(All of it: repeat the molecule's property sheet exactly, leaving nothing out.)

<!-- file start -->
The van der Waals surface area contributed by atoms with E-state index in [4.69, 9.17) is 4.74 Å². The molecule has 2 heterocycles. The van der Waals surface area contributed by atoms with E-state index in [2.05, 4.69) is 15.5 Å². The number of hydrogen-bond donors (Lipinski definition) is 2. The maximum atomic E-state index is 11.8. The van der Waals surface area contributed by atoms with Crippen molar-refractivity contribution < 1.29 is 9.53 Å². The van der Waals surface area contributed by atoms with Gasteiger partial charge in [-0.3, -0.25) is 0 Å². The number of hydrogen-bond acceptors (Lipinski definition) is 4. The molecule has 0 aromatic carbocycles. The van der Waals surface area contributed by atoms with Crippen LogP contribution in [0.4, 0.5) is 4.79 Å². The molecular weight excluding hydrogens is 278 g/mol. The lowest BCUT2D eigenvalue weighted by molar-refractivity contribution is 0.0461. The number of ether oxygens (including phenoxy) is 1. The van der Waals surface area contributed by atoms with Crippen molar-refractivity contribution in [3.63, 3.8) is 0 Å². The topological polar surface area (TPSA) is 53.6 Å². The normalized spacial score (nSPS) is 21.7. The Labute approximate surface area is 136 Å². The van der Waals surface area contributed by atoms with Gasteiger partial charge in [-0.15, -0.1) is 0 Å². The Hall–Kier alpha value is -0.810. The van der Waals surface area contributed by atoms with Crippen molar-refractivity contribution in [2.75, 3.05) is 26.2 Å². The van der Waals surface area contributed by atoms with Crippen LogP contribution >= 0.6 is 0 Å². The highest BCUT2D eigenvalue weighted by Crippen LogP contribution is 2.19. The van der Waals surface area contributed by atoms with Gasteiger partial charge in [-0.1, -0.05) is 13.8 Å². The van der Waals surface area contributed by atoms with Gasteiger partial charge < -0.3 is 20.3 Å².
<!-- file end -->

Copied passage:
The van der Waals surface area contributed by atoms with E-state index in [4.69, 9.17) is 4.74 Å². The molecule has 2 heterocycles. The van der Waals surface area contributed by atoms with E-state index in [2.05, 4.69) is 15.5 Å². The number of hydrogen-bond donors (Lipinski definition) is 2. The maximum atomic E-state index is 11.8. The van der Waals surface area contributed by atoms with Crippen molar-refractivity contribution < 1.29 is 9.53 Å². The van der Waals surface area contributed by atoms with Gasteiger partial charge in [-0.3, -0.25) is 0 Å². The number of hydrogen-bond acceptors (Lipinski definition) is 4. The molecule has 0 aromatic carbocycles. The van der Waals surface area contributed by atoms with Crippen LogP contribution in [0.4, 0.5) is 4.79 Å². The molecular weight excluding hydrogens is 278 g/mol. The lowest BCUT2D eigenvalue weighted by molar-refractivity contribution is 0.0461. The number of ether oxygens (including phenoxy) is 1. The van der Waals surface area contributed by atoms with Crippen molar-refractivity contribution in [3.63, 3.8) is 0 Å². The topological polar surface area (TPSA) is 53.6 Å². The normalized spacial score (nSPS) is 21.7. The Labute approximate surface area is 136 Å². The van der Waals surface area contributed by atoms with Gasteiger partial charge in [-0.15, -0.1) is 0 Å². The Hall–Kier alpha value is -0.810. The van der Waals surface area contributed by atoms with Crippen molar-refractivity contribution in [2.75, 3.05) is 26.2 Å². The van der Waals surface area contributed by atoms with Crippen LogP contribution >= 0.6 is 0 Å². The highest BCUT2D eigenvalue weighted by Crippen LogP contribution is 2.19. The van der Waals surface area contributed by atoms with Gasteiger partial charge in [-0.1, -0.05) is 13.8 Å². The van der Waals surface area contributed by atoms with Gasteiger partial charge < -0.3 is 20.3 Å².